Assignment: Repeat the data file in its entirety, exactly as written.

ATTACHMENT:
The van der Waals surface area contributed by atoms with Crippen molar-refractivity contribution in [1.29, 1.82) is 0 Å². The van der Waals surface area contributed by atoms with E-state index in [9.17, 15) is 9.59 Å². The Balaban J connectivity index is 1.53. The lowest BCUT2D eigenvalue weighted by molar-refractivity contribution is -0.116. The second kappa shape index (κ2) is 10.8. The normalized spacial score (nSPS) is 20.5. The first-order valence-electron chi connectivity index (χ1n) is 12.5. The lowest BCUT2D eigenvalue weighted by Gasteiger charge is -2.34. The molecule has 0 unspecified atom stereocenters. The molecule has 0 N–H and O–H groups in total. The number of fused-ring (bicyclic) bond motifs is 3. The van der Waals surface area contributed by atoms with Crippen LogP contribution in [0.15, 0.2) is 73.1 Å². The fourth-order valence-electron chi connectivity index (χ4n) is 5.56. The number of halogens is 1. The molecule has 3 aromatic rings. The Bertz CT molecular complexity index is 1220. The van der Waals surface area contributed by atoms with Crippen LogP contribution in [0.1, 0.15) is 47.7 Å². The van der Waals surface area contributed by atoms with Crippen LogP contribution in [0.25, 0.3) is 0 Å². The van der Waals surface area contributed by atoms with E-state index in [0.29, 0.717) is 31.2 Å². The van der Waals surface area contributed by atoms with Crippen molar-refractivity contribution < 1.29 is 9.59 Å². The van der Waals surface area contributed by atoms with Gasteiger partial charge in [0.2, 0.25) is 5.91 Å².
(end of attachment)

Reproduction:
The van der Waals surface area contributed by atoms with Crippen molar-refractivity contribution in [1.29, 1.82) is 0 Å². The van der Waals surface area contributed by atoms with E-state index in [9.17, 15) is 9.59 Å². The Balaban J connectivity index is 1.53. The lowest BCUT2D eigenvalue weighted by molar-refractivity contribution is -0.116. The second kappa shape index (κ2) is 10.8. The normalized spacial score (nSPS) is 20.5. The first-order valence-electron chi connectivity index (χ1n) is 12.5. The lowest BCUT2D eigenvalue weighted by Gasteiger charge is -2.34. The molecule has 0 unspecified atom stereocenters. The molecule has 0 N–H and O–H groups in total. The number of fused-ring (bicyclic) bond motifs is 3. The van der Waals surface area contributed by atoms with Crippen LogP contribution in [0.15, 0.2) is 73.1 Å². The fourth-order valence-electron chi connectivity index (χ4n) is 5.56. The number of halogens is 1. The molecule has 3 aromatic rings. The Bertz CT molecular complexity index is 1220. The van der Waals surface area contributed by atoms with Crippen LogP contribution in [0.1, 0.15) is 47.7 Å². The van der Waals surface area contributed by atoms with Crippen LogP contribution in [0.25, 0.3) is 0 Å². The van der Waals surface area contributed by atoms with E-state index in [0.29, 0.717) is 31.2 Å². The van der Waals surface area contributed by atoms with Crippen molar-refractivity contribution < 1.29 is 9.59 Å². The van der Waals surface area contributed by atoms with Gasteiger partial charge in [0.2, 0.25) is 5.91 Å².